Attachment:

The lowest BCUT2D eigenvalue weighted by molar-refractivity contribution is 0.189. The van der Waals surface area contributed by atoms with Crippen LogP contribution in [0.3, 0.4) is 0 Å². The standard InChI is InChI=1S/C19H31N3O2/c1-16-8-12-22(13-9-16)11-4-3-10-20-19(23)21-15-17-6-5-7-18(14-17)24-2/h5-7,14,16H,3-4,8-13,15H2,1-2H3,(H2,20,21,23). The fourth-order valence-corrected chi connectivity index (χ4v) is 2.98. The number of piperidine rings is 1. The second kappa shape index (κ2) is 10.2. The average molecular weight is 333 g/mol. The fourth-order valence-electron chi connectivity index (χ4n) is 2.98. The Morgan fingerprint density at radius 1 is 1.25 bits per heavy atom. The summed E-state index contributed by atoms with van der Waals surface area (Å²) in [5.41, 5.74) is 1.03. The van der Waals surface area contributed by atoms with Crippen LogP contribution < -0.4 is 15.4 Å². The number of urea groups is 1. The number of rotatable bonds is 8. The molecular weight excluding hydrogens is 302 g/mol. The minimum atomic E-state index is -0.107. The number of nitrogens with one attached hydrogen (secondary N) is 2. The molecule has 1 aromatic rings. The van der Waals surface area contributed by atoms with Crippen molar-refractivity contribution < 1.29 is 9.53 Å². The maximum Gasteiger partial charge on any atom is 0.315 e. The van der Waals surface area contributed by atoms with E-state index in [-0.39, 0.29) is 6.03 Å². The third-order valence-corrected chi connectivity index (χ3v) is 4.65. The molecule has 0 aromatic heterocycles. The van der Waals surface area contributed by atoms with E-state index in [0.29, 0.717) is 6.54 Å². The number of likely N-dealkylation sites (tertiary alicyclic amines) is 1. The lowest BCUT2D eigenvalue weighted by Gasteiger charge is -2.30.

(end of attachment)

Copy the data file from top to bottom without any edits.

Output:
The lowest BCUT2D eigenvalue weighted by molar-refractivity contribution is 0.189. The van der Waals surface area contributed by atoms with Crippen LogP contribution in [0.3, 0.4) is 0 Å². The standard InChI is InChI=1S/C19H31N3O2/c1-16-8-12-22(13-9-16)11-4-3-10-20-19(23)21-15-17-6-5-7-18(14-17)24-2/h5-7,14,16H,3-4,8-13,15H2,1-2H3,(H2,20,21,23). The fourth-order valence-corrected chi connectivity index (χ4v) is 2.98. The number of piperidine rings is 1. The second kappa shape index (κ2) is 10.2. The average molecular weight is 333 g/mol. The fourth-order valence-electron chi connectivity index (χ4n) is 2.98. The Morgan fingerprint density at radius 1 is 1.25 bits per heavy atom. The summed E-state index contributed by atoms with van der Waals surface area (Å²) in [5.41, 5.74) is 1.03. The van der Waals surface area contributed by atoms with Crippen LogP contribution < -0.4 is 15.4 Å². The number of urea groups is 1. The number of rotatable bonds is 8. The molecular weight excluding hydrogens is 302 g/mol. The minimum atomic E-state index is -0.107. The number of nitrogens with one attached hydrogen (secondary N) is 2. The molecule has 1 aromatic rings. The van der Waals surface area contributed by atoms with Crippen molar-refractivity contribution < 1.29 is 9.53 Å². The maximum Gasteiger partial charge on any atom is 0.315 e. The van der Waals surface area contributed by atoms with E-state index in [-0.39, 0.29) is 6.03 Å². The third-order valence-corrected chi connectivity index (χ3v) is 4.65. The molecule has 0 aromatic heterocycles. The van der Waals surface area contributed by atoms with E-state index in [0.29, 0.717) is 6.54 Å². The number of likely N-dealkylation sites (tertiary alicyclic amines) is 1. The lowest BCUT2D eigenvalue weighted by Gasteiger charge is -2.30.